Blansko's cast iron
This exhibition presents an overview of products that Blansko's ironworks started to produce around the 1850s. The display shows artistic cast iron as well as commercial products. CLOSED UNTIL 25.3.2019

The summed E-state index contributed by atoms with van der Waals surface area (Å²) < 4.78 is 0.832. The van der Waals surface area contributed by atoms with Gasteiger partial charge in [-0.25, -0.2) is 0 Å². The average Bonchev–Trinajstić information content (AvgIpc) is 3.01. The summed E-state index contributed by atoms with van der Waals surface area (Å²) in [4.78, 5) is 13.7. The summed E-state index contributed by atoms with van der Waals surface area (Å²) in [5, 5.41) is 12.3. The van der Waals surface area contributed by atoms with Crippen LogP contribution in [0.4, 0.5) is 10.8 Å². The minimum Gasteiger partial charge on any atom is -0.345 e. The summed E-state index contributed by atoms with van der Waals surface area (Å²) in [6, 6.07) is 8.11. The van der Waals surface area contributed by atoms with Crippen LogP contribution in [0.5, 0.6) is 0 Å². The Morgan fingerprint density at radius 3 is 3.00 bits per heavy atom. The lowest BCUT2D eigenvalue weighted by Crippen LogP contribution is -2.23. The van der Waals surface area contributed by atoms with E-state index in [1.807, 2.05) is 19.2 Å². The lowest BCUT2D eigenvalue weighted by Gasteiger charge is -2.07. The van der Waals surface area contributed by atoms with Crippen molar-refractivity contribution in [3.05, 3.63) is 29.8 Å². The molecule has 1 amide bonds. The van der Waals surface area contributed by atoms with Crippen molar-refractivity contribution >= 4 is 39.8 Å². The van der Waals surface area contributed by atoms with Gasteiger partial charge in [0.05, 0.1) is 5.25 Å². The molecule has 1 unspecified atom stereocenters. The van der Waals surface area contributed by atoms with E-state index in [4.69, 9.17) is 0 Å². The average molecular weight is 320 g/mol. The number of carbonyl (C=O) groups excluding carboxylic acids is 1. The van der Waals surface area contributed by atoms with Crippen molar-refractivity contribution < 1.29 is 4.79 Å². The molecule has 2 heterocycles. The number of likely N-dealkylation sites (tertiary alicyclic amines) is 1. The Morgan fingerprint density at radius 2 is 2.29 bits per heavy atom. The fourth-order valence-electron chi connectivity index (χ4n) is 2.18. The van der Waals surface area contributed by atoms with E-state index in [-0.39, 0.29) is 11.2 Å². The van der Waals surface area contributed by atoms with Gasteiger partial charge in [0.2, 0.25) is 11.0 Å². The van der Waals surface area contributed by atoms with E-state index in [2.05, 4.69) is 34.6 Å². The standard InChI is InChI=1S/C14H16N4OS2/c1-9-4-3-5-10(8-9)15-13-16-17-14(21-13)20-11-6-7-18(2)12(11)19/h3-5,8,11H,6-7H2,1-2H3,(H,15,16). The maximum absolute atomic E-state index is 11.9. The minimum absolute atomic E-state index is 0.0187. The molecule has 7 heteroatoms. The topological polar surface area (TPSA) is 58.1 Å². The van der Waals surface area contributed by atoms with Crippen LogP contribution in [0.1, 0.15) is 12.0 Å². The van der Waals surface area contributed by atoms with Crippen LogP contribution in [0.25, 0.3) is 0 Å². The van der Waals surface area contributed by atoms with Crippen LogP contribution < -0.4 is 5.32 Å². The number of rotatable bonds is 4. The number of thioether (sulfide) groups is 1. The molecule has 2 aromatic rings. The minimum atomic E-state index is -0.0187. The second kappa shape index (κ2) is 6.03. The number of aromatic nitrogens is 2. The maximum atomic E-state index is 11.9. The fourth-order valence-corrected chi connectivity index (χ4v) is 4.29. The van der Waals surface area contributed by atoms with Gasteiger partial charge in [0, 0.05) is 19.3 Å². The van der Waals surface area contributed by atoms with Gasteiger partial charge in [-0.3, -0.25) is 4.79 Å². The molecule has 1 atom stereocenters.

Cast iron from Blansko is a phenomenon that had no competition in the whole Hapsburg lands. The quick development of the iron industry in Blansko is connected to the family of Salm-Reiffenscheit, which bought the castle and the local foundries in 1766. A milestone in the history of the ironworks was the year 1807, when Hugo Franz Salm-Reifferscheidt became the head of the company’s management. Hugo Franz was an art connoisseur and also a patron. In the local factories, he introduced many innovations which modernised the old ironwork practices and upgraded them for mass production. Thanks to him, Blansko's iron factories became one of the top Austrian ironworks. At this time, the ironworks were producing all kinds of utility merchandise, soon though, they started to cast artistic products. Hugo Franz wanted to cast large antique-style sculptures and so he contacted leading European sculptors, from whom he acquired many models of ancient heroes and gods. In 1921 a chemist and metallurgist from Stuttgart, Carl (Karl) Ludwig von Reichenbach came to Blansko's ironworks. The era of casting large figure sculptures started with his arrival. Reichenbach’s knowledge enabled him to cast large sculptures in one piece. Blansko's ironworks then became the biggest producer of cast iron in Moravia and Silesia and exported these to all around the world. There was not one coherent artistic style throughout the 19th century and therefore we can find many historical artistic styles even in the casting industry, such as Empire, classicism, neo-gothic, baroque and so forth. Blansko's cast iron continued to be popular throughout the second half of the 19th century. Products were sold and used abroad and their quality was compared to that of English cast iron. At the end of the 19th century though, Salm's ironworks slowly started to decline and in 1896 the factory was sold to Breitfield-Daněk a.s.. Artistic casting continued and was influenced by the new style of Art Noveau. The First World War was a big blow to the ironworks as the production had to be given to its demands. After the company was taken over by Českomoravská Kolben-Daněk, the foundries focused their production on more commercial and construction cast iron. After liberation in 1945, the whole enterprise was nationalized.